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Judge in limo crash case OKs sharing of grand jury testimony

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SCHOHARIE — State Supreme Court Justice Peter Lynch has authorized the release of grand jury testimony regarding the actions of Mavis Discount Tire, the Saratoga Springs repair store whose practices were exposed in the Schoharie limousine crash prosecution, to Saratoga County District Attorney Karen Heggen.

Lynch signed the order on Friday, the five-year anniversary of the 2018 disaster that took the lives of 20 people and said disclosure of the grand jury testimony would be “an appropriate exercise of this court’s discretion.”

Heggen has declined to comment on whether or not she has initiated a criminal probe into Mavis and its Saratoga Springs location, where the 31-foot stretch Ford Excursion got its brakes serviced in the months leading up to the crash.

The district attorney on Tuesday again declined to say whether she is considering criminal charges against Mavis — and whether or not the five-year statute of limitations for bringing felony charges would impact any decision she would make in the matter.

Schoharie County District Attorney Susan Mallery didn’t uncover potential fraud by Mavis Discount Tire until Sept. 17, 2019, when she interviewed Virgil Park, the former manager of the Saratoga Springs business.

Park revealed that employees at Mavis had falsified an invoice for brake work that had not been done on the Excursion and that the store had faked an inspection of the Excursion in May 2018.

Mallery later cited that information as the main reason why she would later seek a no-jail plea deal in her criminal case against Nauman Hussain, who at the time of the crash was operating Wilton-based Prestige Limousine for his father, Shahed Hussain, a former FBI informant who had moved to Pakistan.

The Oct. 6, 2018, crash was caused by catastrophic brake failure: The limo’s brakes gave out on a steep hill on Route 30 that ended across the street from the parking lot of the popular Apple Barrel Cafe, which is located just outside the village of Schoharie.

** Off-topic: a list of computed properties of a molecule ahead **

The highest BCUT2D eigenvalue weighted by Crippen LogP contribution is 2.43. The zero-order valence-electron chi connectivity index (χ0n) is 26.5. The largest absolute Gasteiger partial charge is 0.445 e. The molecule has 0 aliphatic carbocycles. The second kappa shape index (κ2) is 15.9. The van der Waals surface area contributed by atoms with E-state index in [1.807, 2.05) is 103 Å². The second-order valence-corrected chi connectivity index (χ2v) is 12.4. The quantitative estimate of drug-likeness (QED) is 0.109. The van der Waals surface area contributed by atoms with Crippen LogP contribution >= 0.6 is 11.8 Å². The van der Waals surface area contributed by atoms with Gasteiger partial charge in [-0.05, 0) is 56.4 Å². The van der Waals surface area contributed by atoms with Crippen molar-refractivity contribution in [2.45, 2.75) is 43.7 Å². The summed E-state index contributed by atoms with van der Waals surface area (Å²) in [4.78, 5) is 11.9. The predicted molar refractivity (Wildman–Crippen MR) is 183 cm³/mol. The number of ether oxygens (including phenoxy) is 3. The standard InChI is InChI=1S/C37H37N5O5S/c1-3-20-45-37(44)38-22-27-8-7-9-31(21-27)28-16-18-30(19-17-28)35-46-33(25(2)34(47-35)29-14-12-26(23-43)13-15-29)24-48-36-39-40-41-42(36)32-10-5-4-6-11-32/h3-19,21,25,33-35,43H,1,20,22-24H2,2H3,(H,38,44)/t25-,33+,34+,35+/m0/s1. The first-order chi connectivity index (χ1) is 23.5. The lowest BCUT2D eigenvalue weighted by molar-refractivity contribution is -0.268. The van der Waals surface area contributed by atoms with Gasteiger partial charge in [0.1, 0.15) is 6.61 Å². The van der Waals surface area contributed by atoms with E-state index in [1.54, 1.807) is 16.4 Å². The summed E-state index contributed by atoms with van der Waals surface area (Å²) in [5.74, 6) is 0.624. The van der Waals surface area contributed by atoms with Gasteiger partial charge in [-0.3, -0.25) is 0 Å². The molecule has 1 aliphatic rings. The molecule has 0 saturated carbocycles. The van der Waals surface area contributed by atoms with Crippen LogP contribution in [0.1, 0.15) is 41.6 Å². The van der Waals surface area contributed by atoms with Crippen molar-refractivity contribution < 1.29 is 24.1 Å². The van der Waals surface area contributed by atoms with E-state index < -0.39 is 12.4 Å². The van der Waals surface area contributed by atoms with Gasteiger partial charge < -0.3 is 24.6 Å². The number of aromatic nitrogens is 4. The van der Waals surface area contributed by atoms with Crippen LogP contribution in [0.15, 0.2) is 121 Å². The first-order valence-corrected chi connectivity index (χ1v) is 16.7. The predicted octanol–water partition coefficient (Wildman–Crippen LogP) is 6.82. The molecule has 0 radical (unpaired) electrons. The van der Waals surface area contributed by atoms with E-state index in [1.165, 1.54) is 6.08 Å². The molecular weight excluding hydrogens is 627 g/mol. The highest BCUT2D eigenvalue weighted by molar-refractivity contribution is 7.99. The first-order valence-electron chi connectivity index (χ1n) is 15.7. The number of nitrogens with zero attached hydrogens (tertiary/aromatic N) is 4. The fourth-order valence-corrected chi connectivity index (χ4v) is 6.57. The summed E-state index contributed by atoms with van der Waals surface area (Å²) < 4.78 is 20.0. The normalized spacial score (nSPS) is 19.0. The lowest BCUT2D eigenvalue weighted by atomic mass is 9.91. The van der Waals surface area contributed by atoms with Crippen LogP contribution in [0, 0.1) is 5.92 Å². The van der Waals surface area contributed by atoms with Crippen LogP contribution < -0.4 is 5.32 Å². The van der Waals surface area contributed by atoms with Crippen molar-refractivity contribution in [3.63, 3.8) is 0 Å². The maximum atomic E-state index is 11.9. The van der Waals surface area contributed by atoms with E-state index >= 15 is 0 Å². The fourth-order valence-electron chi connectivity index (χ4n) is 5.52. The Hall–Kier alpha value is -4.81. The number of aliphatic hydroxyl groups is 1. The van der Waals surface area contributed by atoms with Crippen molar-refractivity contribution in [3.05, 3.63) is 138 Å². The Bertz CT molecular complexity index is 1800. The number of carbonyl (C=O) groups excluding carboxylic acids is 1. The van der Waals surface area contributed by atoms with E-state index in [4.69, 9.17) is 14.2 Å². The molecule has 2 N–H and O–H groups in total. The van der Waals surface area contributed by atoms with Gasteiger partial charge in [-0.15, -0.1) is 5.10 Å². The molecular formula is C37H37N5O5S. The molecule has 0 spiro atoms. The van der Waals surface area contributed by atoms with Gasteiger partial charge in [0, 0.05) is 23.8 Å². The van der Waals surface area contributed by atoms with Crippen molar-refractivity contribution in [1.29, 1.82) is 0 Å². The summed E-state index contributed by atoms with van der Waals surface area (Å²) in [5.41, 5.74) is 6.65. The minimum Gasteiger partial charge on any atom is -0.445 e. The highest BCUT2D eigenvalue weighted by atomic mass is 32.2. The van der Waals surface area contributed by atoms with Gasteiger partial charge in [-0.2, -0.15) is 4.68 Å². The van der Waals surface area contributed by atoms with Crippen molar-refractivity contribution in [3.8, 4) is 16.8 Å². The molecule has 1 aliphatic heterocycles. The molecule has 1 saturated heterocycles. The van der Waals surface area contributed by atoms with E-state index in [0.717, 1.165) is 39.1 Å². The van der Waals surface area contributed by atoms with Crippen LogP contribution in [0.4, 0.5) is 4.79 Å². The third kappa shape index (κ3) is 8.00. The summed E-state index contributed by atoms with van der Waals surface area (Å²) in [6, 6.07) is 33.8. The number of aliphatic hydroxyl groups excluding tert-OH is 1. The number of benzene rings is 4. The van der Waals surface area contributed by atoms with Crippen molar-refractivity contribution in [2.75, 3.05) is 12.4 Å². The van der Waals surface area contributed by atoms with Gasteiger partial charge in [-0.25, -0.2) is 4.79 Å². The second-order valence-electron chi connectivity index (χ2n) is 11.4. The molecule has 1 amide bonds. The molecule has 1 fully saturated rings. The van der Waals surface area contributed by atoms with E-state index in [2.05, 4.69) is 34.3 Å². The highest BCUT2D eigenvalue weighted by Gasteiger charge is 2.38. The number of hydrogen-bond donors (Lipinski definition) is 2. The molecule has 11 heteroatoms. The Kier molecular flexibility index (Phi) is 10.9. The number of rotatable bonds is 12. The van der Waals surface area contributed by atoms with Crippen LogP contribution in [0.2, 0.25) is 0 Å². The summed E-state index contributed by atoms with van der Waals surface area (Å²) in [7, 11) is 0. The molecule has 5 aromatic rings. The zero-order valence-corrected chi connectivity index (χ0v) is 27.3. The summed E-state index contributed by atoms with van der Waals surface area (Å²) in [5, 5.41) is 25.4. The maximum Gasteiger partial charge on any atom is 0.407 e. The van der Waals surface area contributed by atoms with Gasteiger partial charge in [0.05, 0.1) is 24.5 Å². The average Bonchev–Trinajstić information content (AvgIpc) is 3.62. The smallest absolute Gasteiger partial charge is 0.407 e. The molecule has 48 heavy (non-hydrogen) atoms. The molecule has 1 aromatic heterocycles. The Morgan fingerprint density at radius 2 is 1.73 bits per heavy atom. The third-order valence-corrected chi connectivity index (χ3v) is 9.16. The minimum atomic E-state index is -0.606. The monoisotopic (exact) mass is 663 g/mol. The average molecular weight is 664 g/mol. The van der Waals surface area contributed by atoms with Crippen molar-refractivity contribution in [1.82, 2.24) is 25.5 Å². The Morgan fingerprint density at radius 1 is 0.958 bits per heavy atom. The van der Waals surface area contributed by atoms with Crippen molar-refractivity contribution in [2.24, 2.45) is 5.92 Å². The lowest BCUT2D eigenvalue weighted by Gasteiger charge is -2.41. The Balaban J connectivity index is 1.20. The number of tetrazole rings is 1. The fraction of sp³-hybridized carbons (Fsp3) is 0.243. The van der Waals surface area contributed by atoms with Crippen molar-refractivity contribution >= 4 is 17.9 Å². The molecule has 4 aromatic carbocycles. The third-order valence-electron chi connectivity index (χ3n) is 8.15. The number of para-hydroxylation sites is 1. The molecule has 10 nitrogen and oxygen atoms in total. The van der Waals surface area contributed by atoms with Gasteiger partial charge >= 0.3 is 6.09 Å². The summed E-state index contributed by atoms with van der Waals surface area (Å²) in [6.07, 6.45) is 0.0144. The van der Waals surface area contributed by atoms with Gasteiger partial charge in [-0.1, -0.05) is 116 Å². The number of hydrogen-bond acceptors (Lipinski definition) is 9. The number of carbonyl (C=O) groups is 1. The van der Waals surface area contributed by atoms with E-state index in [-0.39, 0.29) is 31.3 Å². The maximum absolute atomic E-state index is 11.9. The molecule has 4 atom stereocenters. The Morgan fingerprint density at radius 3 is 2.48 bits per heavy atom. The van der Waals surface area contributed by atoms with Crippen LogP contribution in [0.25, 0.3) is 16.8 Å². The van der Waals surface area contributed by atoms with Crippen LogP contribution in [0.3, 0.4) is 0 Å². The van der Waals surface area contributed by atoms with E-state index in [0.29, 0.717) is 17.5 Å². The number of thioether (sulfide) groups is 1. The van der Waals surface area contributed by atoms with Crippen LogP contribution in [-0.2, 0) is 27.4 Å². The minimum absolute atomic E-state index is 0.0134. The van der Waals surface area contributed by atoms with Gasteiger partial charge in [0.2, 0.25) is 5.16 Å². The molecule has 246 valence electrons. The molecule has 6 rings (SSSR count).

The Mavis shop also was found to have affixed a passing state inspection sticker to the Excursion without having done an actual safety inspection on the vehicle. Under state law, a vehicle of that size was supposed to be inspected by the state Department of Transportation.

Facing multiple civil suits, Mavis has agreed to pay out millions of dollars to the families of the victims. A Mavis spokeswoman declined to comment on Lynch’s order.

Mallery told the Times Union that Lynch signed the order after she requested permission to send the grand jury documents to Heggen back in July.

Michael Belsky, a partner in the law firm of Tully Rinckey (which is not handling any litigation related to the crash), said the statute of limitations could be extended if the alleged fraud by Mavis continued past May 2018. Park told Mallery that the falsified invoice on Prestige’s limo was part of a larger effort by the store to meet corporate sales quotas for certain parts and service.

Last year, Lynch threw out Nauman Hussain’s original plea deal. During Hussain’s subsequent trial, the former manager of the Saratoga Springs Mavis shop testified that it falsified an invoice for brake work that Hussain had asked to be done on the Excursion. The limo had chronic braking problems, according to various witnesses and evidence.

Hussain was found guilty on 20 counts of second-degree manslaughter after prosecutors convinced the jury that he had been warned repeatedly that the Excursion was not allowed to be rented out to passengers because it lacked state authority from DOT and needed to pass the agency’s more rigorous inspection.

Hussain is now serving a sentence of five to 15 years in state prison and is currently at a maximum security prison in Elmira.

Although Hussain’s attorney Lee Kindlon could not convince the jury that it was Mavis, not his client, that was responsible for the crash, Heggen reportedly contacted State Police and the Schoharie County District Attorney’s Office seeking information for a potential criminal case against the auto chain, which has denied any wrongdoing in the crash.

An administrative law judge with the state Department of Motor Vehicles ruled in December 2019 that Mavis committed fraud, fining the company $9,000.

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